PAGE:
The argument that N8,000 is too little reminds me of the debate we had back in 2015. One Newspaper columnist had dismissed N5,000 as money for mere recharge cards. I remember taking him up then, arguing that for him and the privileged class, N5,000 might be nothing, but it was indeed a lot of money for my friend, Bala. “The total value of goods in his wheel-barrow is less than two thousand naira, so five thousand cannot be recharge card money for him. For Mama Efe who sells ‘Boli’ and roasted yam down the road, she will definitely thank God for a monthly five thousand naira to help increase her stock. Chinedu who moves in between cars in traffic, hawking handkerchiefs, understands what five thousand naira can do, seeing that his total stock is valued at less than three thousand naira. He has friends who started out with only a fifty-naira bag of sachet water, gotten through credit facility from the distributor. Many of our mothers trade with less than five thousand naira, yet miraculously manage to put food on the table for their families.”
I went further to argue then that “one of the challenges we have today is not simply that of policy makers being too far away from the people, opinion moulders are sometimes too distant to be able to feel the pulse of the people…” On the argument that government should not be making such token payments to the poor, but rather concentrate on creating an enabling environment for job and wealth creation, I asked: ‘’Are we saying the two cannot be done together? Where were the commentators when government bailed out banks and other sectors with trillions of naira from our commonwealth? What is wrong with bailing out the poor? We have not talked about the impact such direct payment will make on the economy of the poor. We have not even considered the sense in the conditional cash transfer that links payment to maternal and child healthcare.”
As I argued in 2015, so do I now. Conditional cash transfer to the most vulnerable Nigerians, which I hope can be linked to certain expectations or specific outcomes for those in applicable categories, is one I support in principle. Any scheme targeted at alleviating the plight of the poor, irrespective of the quantum, will always have my support. The suggestion that it is too little, which is valid on the face of it, but not when situated within the contextual realities of revenue challenge, source of funding the scheme and possibility of sustainability, cannot be an argument against it.
Indeed, some have argued that a cash transfer scheme is not a viable pathway to the stimulation of the economy. But I am not aware that this was ever presented as a single-dose stimulant for the economy, even when it should be obvious that, even in its imperfect form, the scheme has the potential of being a catalyst for the ‘’buy and sell economy’ at the bottom of the pyramid, at least in the short run.
Everywhere the Conditional Cash Transfer Scheme has been deployed around the world, and especially here, it has been as palliative for the poorest, to keep them afloat at a time of grave economic circumstances and help achieve related outcomes to enhance their quality of lives.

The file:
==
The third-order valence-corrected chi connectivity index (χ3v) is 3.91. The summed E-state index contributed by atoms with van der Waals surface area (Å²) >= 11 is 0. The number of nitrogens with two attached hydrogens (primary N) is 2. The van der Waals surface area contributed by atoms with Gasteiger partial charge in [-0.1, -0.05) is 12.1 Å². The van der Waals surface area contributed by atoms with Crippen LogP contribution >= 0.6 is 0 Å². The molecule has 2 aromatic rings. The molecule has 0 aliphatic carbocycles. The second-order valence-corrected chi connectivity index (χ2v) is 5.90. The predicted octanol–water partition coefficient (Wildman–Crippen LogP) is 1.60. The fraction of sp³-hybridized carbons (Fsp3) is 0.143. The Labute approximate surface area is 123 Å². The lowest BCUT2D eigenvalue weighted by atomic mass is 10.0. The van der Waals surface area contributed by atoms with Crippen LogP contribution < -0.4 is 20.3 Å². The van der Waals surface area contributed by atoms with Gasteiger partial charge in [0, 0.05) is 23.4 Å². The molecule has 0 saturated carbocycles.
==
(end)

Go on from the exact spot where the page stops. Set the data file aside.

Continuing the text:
In the current instance, I see the scheme as a short-term token to help the most vulnerable cope with the pressures triggered by the increase in cost of power, transportation, food and other essentials on account of the hike in fuel price and the attendant rise in cost of living. That the World Bank would advocate for it and go further to provide facility to fund the scheme, given its track record on the opposite track, speaks to its recognition of the fact that the poor have their backs to the wall more than at any other time.
There is a whole lot of other fiscal and monetary measures that are (should be) designed for the purpose of stimulating the economy that I believe the government must be working on. I struggle to see the point seemingly being suggested by some critics that we cannot do more than one thing at once, as long as one does not run contrary to the other.
In 2019, Abhijit Banerjee and Esther Duflo, Husband and wife, both Economists, were announced winners of the Nobel Prize for Economics, for their “experimental approach to alleviating global poverty”. The argument in their body of work is that the poor is largely misunderstood on account of poor economics, as they have been reduced “to a set of cliches”. Querying the whole argument around human beings and rational choice theory, Abhijit Banerjee and Esther Duflo argue that the poor aren’t going to stop working just because you have given them some ‘free money’, as some of our experts argue. If anything, they may work a little more.
Their argument resonates with some of us. I see their argument. In part, as a philosophical plank for the social investment programme, which has now been institutionalised with the signing into law of the bill setting up the National Social Investment Programme Agency by the Buhari administration.
As I argued in 2015, the idea of a conditional cash transfer linked with compulsory school enrolment and immunisation is one I endorse. We must find a way to link the new scheme with such initiatives that can help further our chances of realising some of the related Sustainable Development Goals.
Simbo Olorunfemi works for Hoofbeatdotcom, a Nigerian communications consultancy and publisher of Africa Enterprise. Email: Editor@enterpriseafrica.ng